The dark night

I’ve been away on holiday.  Camping out and swimming in hot water pools.  Came back very happy and tired.  After a holiday, you sometimes need a holiday.  During one of the nights, a severe thunderstorm broke loose.  Thunder and lighting.  One of our ladyfriends in the tent next to us, send us a sms.  It said:  “I am afraid.”

Life is strange indeed.  One moment we are free and enjoy every moment, and then sometimes, in the blink of an eye, everything changes.  Life becomes dark and terrifying.  There is now way out.  No help.  No hope.  Alone.  We cry to God for help.  But there is no answer. 

 Did life happen to Jesus? 

A few years ago I discovered the following out of a book from Hans Kung.  The title is “On being a Christian“.  It was then, that I realised that I do not know my Saviour.  Wrapped up in my own little world, I did not “see“.  He actually experienced life!!  He was not protected against life.  He lived a life for all to see and when it came to loneliness, humiliation and suffering, His life became a spectacle.  I can see the newspapers, magazines and television, shouting to the world, that “the Prophet has been proven wrong”, the day after His crucifixion. 

Perhaps this is what Jesus felt…

Jesus’ unresisting suffering and helpless death, accursed and dishonored, for his enemies and even his friends, was the unmistakeable sign that he was finished and had nothing to do with the true God. His death on the cross was the fulfillment of the curse of the law. ‘Anyone hanged on a tree is cursed by God.’ He was wrong wholly and entirely: in his message, his behavior, his whole being. His claim is now refuted, his authority gone, his way shown to be false. . . . The heretical teacher is condemned, the false prophet disowned, the seducer of the people unmasked, the blasphemer rejected. The law had triumphed over this ‘gospel.’
Jesus found himself left alone, not only by his people, but by the One to whom he had constantly appealed as no one did before him. Left absolutely alone. We do not know what Jesus thought and felt as he was dying. But it was obvious to the whole world that he had proclaimed the early advent of God in his kingdom and this God did not come. A God who was man’s friend, knowing all his needs, close to him, but this God was absent. A Father whose goodness knew no bounds, providing for the slightest things and the humblest people, gracious and at the same time mighty; but this Father gave no sign, produced no miracles.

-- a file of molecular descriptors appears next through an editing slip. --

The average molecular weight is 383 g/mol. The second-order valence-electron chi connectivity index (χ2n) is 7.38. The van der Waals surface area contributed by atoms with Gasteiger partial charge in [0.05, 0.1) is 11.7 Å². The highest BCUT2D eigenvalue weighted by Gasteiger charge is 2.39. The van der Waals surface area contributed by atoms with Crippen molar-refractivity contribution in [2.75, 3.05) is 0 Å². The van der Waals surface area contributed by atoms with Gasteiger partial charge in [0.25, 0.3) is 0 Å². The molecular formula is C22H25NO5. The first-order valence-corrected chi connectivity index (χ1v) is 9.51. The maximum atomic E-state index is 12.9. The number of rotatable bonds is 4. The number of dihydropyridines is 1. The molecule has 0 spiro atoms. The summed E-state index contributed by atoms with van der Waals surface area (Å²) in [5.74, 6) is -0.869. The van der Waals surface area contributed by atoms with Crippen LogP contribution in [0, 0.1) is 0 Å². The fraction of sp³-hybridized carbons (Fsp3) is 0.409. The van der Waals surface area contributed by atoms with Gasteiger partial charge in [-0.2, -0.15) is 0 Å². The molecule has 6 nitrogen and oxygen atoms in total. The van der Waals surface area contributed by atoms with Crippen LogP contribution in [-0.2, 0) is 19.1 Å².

His Father indeed, to whom he had spoken with a familiarity closer than anyone else had ever known, with whom he had lived and worked in a unity beyond the ordinary, whose true will he had learned with immediate certainty and in the light of which he had dared to assure individuals of the forgiveness of their sins; this Father of his did not say a single word. Jesus, God’s witness, was left in the lurch by the God to whom he had witnessed. The mockery at the foot of the cross underlined vividly this wordless, helpless, miracle-less and even God-less death.
The unique communion with God which he had seemed to enjoy only makes his forsakenness more unique. This God and Father with whom he had identified himself to the very end did not at the end identify himself with the sufferer. And so everything seemed as if it had never been: in vain. He who had announced the closeness and advent of God his Father publicly before the whole world died utterly forsaken by God and was thus publicly demonstrated as godless before the whole world: someone judged by God himself, disposed of once and for all.

And since the cause for which he had lived and fought was so closely linked to his person, so that cause fell with his person. There was no cause independent of his person. How could anyone have believed his word after he had been silenced and died in this outrageous fashion? It is a death not simply accepted in patience but endured screaming to God.”

Brennan Manning in his book “Signature of Jesus” said the following: 

The Cross is both the symbol of our salvation and the pattern of our lives. Everything that happened to Christ in some way happens to us. When darkness envelops us and we are deaf to everything except the shriek of our own pain, it helps to know that the Father is tracing in us the image of his Son, that the signature of Jesus is being stamped on our souls.

I find it very comforting that we have a Saviour who walked the walk of life.  We can never accuse Him that He does not understand or that He does not care.  When life happens, we are not alone.

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